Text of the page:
§ 86. A ff.ort Commendation of the Latin he has said upon any point, by consulting
per heads, that may readily find what Language.
an alphabet. This practice is of no use but And now, having possibly given you in circumstantials of time and place, cussome prejudice in favour of the Romans, tom and antiquity, and in such instances I must beg leave to assure you, that if you where facts are to be remembered, rot have not leisure to master both, you will where the brain is to be exercised. In find your pains well rewarded in the Latin these cases it is of great use: it helps the tongue, when once you enter into the ele- memory, and serves to keep those things gancies and beauties of it. It is the pe- in a fort of order and succeflion. But, culiar felicity of that language to speak common-placing the fense of an author is good sense in suitable exprefions; to give such a tlupid undertaking, that, if I may the finest thoughts in the happiest words, be indulged in saying it, they want com. and in an easy majesty of style, to write up mon sense that prachide it. What heaps of to the subject. ~ And in this, lies the great this rubbih have I seen! O the pains and “ secret of writing well. It is that elegant labour to record what other people have si fimplicity, that ornamental plainness of faid, that is taken by those who have no• speech, which every common genius thing to say themselves! You may depend " thinks so plain, that any body may reach upon it, the writings of thefe men are ne“ it, and findeth so very elegant, that all ver worth the reading; the fancy is cramp
his sweat, and pains, and study, fail him ed, the invention spoiled, their thoughts on « in the attempt.”
every thing are prevented, if they think at În reading the excellent authors of the all; but it is the peculiar happiness of these Roman tongue, whether you converse with collectors of tense, that they can write withpoets, orators, or historians, you will meet out thinking, • with all that is admirable in human com I do moit readily agree, that all the posure. And though life and spirit, pro- bright sparkling thoughts of the ancients, priety and force of style, be common to their finest expresions, and noblest senti, them all, you will see that nevertheless every ments, are to be met with in these transcribwriter shines in his peculiar excellencies'; ers: but how wretchedly are they brought and that wit, like beauty, is diversified in, how miserably put together! Indeed, I into a thousand graces of feature and can compare such productions to nothing complexion.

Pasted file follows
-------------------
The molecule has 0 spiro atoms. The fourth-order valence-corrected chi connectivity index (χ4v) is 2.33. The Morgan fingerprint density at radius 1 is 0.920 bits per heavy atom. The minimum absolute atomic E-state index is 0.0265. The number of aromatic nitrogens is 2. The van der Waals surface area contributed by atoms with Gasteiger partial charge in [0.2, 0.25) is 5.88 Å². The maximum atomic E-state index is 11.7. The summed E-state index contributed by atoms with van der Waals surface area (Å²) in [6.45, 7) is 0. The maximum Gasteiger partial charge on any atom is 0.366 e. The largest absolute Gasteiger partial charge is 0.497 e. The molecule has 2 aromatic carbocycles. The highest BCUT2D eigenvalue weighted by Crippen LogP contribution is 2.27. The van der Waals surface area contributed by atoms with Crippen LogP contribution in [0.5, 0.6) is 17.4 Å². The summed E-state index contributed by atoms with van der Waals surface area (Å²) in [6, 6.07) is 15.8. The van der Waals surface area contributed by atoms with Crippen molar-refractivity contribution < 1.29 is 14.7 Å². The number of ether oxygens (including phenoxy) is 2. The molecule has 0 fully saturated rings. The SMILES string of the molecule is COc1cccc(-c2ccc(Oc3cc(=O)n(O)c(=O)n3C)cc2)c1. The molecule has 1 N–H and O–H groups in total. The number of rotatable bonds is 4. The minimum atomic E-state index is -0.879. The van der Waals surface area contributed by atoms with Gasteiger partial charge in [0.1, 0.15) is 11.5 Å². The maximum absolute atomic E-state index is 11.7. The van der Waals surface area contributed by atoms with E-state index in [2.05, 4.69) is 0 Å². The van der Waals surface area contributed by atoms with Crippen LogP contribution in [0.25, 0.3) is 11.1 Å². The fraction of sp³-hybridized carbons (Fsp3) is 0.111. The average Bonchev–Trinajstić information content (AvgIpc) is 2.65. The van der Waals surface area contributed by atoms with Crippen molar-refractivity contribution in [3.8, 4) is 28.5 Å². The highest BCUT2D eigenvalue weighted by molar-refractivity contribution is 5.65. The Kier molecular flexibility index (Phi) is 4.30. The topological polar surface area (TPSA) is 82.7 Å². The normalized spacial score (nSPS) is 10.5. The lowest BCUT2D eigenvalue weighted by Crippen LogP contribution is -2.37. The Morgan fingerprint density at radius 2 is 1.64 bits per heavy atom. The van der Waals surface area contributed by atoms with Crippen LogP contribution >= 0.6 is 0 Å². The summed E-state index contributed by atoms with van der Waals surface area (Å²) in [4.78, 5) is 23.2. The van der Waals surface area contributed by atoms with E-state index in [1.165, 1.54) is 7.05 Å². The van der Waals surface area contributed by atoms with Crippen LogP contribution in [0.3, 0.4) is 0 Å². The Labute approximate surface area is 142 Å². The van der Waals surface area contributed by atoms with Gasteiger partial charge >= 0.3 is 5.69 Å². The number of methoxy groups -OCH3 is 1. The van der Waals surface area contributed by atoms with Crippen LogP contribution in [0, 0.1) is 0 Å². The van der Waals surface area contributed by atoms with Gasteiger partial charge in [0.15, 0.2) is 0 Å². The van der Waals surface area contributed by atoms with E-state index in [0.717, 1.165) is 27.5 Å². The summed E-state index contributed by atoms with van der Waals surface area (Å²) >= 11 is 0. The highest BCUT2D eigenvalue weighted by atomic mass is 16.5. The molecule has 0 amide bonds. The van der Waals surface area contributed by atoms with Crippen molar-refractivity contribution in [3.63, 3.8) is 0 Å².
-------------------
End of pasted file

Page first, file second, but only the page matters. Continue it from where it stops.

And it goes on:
but rich pieces of patch-work, fewed 10I need not trouble you with a particular gether with packthread. character of these celebrated writers. What When I see a beautifal building of exact I have said already, and what I fall say order and proportion taken down, and the farther of them as I go along, renders it different materials laid together by themJess neceflary at present, and I would not selves, it puts me in mind of these common: pre-engage your opinion implicitly to my place men. The materials are certainly fide. It will be a pleasant exercise of your very good, but they understand not the judgment to distinguish them yourself; and rules of architecture fo well, as to form when you and I shall be able to depart them into just and masterly proportions from the common received opinions of the any more: and yet how beautiful would critics and commentators, I may take some they stand in another model upon another other occasion of laying them before you, plan! and submitting what I shall then say of For, we must confess the truth: We can them to your approbation. Felton. say nothing new, at least we can say na
thing better than has been said before; but $ 87. Direzions in reading the Clasics.
we may nevertheless make what we say In the mean time, I shall only give you our own. And this is done when we do two or three cautions and directions for not trouble ourselves to remember in what your reading them, which to some people page or what book we have read such a will look a little odd, but with me they are paliage; but it falls in naturally with the of great moment, and very necessary to be course of our own thoughts, and takes its observed.
place in our writings with as much ease, The first is, that you would never be and looks with as good a grace, as it apperfuaded into what they call Common- peared in two thousand years ago. places; which is a way of taking an au This is the belt way of remembering thor to pieces, and ranging him under pro- the ancient authors, when you relith their